“The FDA is considering whether to approve a type of salmon from AquaBounty Technologies Inc. that has been given a gene from another fish species designed to make it grow twice as fast as conventional Atlantic salmon.

“If approved, the company's AquAdvantage salmon would be the first genetically modified animal meant to be eaten that received FDA clearance. The agency has already approved several types of genetically altered fruits and vegetables.

“The FDA said it couldn't require a genetically modified product to carry a different label under current food-labeling rules, unless there was something materially different about the product.

“For example, if an engineered salmon had a different level of fatty acids from that found in a conventional salmon, the FDA could require a label specifying the fatty-acid content. But a preliminary review of AquaBounty's salmon hasn't found any major differences between it and conventional Atlantic salmon.”

Tuesday, September 21, 2010

Environmentalism as Religion

Is the title of an excellent article from New Atlantis, and it was also a subject we discussed in our 2006 report, beginning on page 19.

An excerpt from the New Atlantis article.

“Traditional religion is having a tough time in parts of the world. Majorities in most European countries have told Gallup pollsters in the last few years that religion does not “occupy an important place” in their lives. Across Europe, Judeo-Christian church attendance is down, as is adherence to religious prohibitions such as those against out-of-wedlock births. And while Americans remain, on average, much more devout than Europeans, there are demographic and regional pockets in this country that resemble Europe in their religious beliefs and practices.

“The rejection of traditional religion in these quarters has created a vacuum unlikely to go unfilled; human nature seems to demand a search for order and meaning, and nowadays there is no shortage of options on the menu of belief. Some searchers syncretize Judeo-Christian theology with Eastern or New Age spiritualism. Others seek through science the ultimate answers of our origins, or dream of high-tech transcendence by merging with machines — either approach depending not on rationalism alone but on a faith in the goodness of what rationalism can offer.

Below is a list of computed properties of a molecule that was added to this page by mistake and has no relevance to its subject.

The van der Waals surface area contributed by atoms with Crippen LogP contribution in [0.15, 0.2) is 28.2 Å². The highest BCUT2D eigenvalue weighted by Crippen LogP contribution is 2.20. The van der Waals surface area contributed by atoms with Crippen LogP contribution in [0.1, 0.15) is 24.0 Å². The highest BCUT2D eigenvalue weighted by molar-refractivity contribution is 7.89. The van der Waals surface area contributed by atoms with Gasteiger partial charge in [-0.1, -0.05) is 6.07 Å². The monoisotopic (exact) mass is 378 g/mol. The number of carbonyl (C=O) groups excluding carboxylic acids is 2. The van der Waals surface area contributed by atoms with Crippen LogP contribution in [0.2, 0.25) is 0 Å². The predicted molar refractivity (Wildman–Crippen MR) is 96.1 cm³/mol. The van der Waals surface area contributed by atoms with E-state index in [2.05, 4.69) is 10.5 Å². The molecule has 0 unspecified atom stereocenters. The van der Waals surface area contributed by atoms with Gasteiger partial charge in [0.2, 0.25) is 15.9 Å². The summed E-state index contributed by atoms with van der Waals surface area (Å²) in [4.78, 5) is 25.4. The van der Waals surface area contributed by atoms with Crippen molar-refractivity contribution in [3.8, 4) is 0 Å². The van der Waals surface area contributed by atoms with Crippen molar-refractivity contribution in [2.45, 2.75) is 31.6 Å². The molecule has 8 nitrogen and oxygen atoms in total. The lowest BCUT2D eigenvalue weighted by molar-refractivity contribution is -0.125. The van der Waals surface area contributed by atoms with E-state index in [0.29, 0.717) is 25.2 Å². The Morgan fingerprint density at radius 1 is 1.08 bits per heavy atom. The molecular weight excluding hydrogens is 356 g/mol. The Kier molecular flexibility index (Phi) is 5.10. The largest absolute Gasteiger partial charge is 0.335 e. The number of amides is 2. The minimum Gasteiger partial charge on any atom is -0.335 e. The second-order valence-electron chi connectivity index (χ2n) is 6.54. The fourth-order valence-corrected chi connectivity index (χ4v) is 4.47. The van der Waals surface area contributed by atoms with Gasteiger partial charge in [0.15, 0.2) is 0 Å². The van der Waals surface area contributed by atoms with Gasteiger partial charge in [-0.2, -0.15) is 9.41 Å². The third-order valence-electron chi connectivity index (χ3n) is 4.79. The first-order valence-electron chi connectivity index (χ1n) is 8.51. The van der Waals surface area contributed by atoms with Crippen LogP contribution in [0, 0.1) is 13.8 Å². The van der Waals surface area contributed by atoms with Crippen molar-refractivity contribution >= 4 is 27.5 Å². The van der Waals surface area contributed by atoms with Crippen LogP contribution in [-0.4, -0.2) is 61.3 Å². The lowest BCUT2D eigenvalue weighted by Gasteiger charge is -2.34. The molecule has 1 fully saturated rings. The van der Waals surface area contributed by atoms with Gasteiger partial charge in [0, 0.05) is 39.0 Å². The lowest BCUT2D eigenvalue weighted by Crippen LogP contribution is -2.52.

“For some individuals and societies, the role of religion seems increasingly to be filled by environmentalism. It has become “the religion of choice for urban atheists,” according to Michael Crichton, the late science fiction writer (and climate change skeptic). In a widely quoted 2003 speech, Crichton outlined the ways that environmentalism “remaps” Judeo-Christian beliefs:

“There’s an initial Eden, a paradise, a state of grace and unity with nature, there’s a fall from grace into a state of pollution as a result of eating from the tree of knowledge, and as a result of our actions there is a judgment day coming for us all. We are all energy sinners, doomed to die, unless we seek salvation, which is now called sustainability. Sustainability is salvation in the church of the environment. Just as organic food is its communion, that pesticide-free wafer that the right people with the right beliefs, imbibe."

“In parts of northern Europe, this new faith is now the mainstream. “Denmark and Sweden float along like small, content, durable dinghies of secular life, where most people are nonreligious and don’t worship Jesus or Vishnu, don’t revere sacred texts, don’t pray, and don’t give much credence to the essential dogmas of the world’s great faiths,” observes Phil Zuckerman in his 2008 book Society without God. Instead, he writes, these places have become “clean and green.” This new faith has very concrete policy implications; the countries where it has the most purchase tend also to have instituted policies that climate activists endorse. To better understand the future of climate policy, we must understand where “ecotheology” has come from and where it is likely to lead.

“From Theology to Ecotheology